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The Church and the Pork Barrel protest



Archbishop of Lingayen Dagupan


Letter to my Brother Priests in Lingayen-Dagupan.

My dear brother priests:

Our parishioners are angry and we too are angry like them. It should really and rightly be so. Sin and crime, corruption and cheating, abuse of the poor and neglect of the weak ones must anger us. If the magnitude of corruption among our elected public servants does not anger us, it could mean we are friends with sin. This anger cannot remain an emotional outburst. It must lead us to reflect and having reflected lead us to action. What is the pork barrel protest telling us pastors of the flock?

Beyond the Pork Barrel

The issue is beyond pork barrel. The core problem is not just the shameless corruption of a growing number of greedy corrupt officials in a system that has become corruption friendly. The issue is the breakdown of our moral fiber as a Christian nation. The issue could be the diminishing relevance and eroding credibility of moral shepherds. It is the failure of religion to make morality and ethics the foundation of all human actions and endeavours, after almost five hundred years of Gospel presence.

This is the opportune time to examine our conscience as a Church, to take responsibility for our failure to teach, and to take fresh new steps to restore morality in public and private life, which is a vital component of the Church’s mission. This is why the popes of our era have repeatedly called for New Evangelization. This same call is repeated by our Philippine bishops.

The holiness of the Church is stained not just by errors against doctrine and dogma. Christianity is not just a set of doctrines to profess; Christianity is more importantly about living like Christ. Christianity is hurt not just by heresies but by immorality and amorality by those who call themselves Christians. Morality, creed and prayer form the tripod of our Christian faith. Prayer without moral conversion is just a noisy bell. Creed without moral conduct is dry and dead. It is not the smoke of incense that will bring us to heaven. It is not the pages of our prayer books that will make us saints. It is not the glow of lit candles that makes us holy. It is the imitation of Christ that we must always aspire for. The goal of all Church programs is intimacy with and imitation of Christ.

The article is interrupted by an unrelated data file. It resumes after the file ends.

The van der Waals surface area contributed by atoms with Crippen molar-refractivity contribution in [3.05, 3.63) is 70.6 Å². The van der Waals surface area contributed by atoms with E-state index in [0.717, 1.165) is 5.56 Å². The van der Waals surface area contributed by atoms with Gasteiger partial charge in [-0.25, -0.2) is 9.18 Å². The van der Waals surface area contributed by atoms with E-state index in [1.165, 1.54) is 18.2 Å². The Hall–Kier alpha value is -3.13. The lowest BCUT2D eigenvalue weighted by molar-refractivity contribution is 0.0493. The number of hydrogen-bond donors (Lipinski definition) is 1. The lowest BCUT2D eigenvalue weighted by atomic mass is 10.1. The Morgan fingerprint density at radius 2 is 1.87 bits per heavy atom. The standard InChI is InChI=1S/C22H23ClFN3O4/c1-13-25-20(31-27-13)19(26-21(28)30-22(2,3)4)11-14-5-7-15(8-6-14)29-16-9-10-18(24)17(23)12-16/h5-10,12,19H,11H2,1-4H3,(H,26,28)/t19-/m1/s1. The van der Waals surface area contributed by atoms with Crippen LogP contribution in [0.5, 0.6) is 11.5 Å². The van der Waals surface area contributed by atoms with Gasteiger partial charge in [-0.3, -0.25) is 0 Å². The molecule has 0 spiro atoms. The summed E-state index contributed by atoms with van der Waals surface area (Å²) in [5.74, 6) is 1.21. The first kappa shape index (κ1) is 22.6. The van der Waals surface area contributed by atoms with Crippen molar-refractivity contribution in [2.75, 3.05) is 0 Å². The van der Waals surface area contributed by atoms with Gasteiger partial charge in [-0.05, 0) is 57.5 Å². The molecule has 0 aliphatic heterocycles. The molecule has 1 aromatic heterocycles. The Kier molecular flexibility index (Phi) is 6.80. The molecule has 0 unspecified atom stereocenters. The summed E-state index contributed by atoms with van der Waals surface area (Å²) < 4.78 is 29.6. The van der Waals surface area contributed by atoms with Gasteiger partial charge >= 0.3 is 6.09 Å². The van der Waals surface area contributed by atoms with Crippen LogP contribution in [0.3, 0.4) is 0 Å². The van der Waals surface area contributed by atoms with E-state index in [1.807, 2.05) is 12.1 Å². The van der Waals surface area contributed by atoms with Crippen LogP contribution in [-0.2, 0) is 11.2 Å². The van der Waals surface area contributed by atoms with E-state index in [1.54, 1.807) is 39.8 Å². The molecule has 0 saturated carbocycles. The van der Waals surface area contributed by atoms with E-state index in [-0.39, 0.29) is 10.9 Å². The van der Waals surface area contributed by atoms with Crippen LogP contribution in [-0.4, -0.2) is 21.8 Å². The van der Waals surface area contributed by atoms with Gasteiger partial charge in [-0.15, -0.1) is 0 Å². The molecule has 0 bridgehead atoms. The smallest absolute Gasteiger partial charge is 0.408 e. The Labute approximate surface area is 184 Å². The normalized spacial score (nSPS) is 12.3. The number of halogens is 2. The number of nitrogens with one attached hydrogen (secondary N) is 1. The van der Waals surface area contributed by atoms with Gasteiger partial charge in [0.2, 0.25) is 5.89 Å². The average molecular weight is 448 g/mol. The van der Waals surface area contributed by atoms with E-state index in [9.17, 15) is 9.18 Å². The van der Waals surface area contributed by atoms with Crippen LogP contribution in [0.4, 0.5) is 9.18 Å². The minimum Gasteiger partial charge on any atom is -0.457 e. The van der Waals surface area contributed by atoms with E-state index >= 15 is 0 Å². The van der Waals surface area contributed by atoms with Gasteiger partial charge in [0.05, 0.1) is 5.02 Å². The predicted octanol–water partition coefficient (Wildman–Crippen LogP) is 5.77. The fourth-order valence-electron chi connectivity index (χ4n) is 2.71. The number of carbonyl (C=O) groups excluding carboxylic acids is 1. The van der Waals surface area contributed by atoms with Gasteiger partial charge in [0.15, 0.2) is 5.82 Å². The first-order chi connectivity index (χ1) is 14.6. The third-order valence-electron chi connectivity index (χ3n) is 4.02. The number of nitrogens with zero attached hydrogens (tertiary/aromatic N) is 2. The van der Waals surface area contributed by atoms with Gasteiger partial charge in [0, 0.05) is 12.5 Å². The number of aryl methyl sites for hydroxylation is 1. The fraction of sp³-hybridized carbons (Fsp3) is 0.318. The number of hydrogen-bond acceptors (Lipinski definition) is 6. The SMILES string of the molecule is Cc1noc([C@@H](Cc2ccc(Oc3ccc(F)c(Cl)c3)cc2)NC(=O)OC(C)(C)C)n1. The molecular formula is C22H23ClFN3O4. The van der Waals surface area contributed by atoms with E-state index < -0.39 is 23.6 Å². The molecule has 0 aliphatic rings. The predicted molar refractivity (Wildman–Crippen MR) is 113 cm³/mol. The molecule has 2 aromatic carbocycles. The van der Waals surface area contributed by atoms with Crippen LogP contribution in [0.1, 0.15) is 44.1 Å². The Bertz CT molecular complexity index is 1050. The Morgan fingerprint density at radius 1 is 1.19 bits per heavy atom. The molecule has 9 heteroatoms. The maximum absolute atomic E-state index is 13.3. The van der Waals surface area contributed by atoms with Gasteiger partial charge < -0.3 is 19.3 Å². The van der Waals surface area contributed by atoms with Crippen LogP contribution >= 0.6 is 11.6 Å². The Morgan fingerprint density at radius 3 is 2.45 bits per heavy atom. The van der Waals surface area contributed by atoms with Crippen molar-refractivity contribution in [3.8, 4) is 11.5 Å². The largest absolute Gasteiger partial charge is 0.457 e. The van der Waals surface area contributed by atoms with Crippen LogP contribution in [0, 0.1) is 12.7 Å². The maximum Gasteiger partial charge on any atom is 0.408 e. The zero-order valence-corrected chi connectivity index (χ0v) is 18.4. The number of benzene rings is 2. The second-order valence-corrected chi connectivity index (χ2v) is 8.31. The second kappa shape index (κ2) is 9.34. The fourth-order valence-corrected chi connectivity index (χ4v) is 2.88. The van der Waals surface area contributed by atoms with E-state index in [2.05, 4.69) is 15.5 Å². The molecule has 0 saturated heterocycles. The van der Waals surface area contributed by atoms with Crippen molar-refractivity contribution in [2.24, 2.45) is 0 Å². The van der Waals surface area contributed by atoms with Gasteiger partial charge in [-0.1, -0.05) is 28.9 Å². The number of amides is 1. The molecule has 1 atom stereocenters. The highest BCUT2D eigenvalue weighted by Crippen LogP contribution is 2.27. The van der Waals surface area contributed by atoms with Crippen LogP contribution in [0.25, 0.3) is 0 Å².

Church Response

We brother priests have failed to inspire our people to imitate Christ. We have failed to lead them to intimacy with him. Are our parishioners angered by the violation of the Commandments “Thou shall not steal” and “Thou shall not covet your neighbour’s goods”? Or are they protesting because personal rights have been violated?

What must we do as Church shepherds?

A prophet is a mouthpiece of God; we were ordained to be that mouthpiece. We must be a prophetic Church courageous to denounce evil but this prophetic task must be balanced with the prophetic teaching of the message of Christ. Protest without alternative is a dead end path. We cannot afford to be known as a Church of denunciations and prohibitions. As we denounce evil and sin, we must in the same breath propose imitating Christ as the only alternative to our social ills. Prophetic protest must be accompanied by prophetic alternative; and the imitation of Christ is the alternative solution we offer. The loss of the fear of the Lord is the root cause of our social ills. It is not enough to condemn evil. We must proclaim the goodness in each one. Overcoming evil by the power of good is the alternative we offer. As we protest, we must immediately offer Christ as the only choice; otherwise the protests can lead to godless solutions.

The rejection of the politics of patronage, the call for an in depth investigation of dishonest officials and the cry for the full application of the law will not stop corruption unless we regain our fear of the Lord as a people.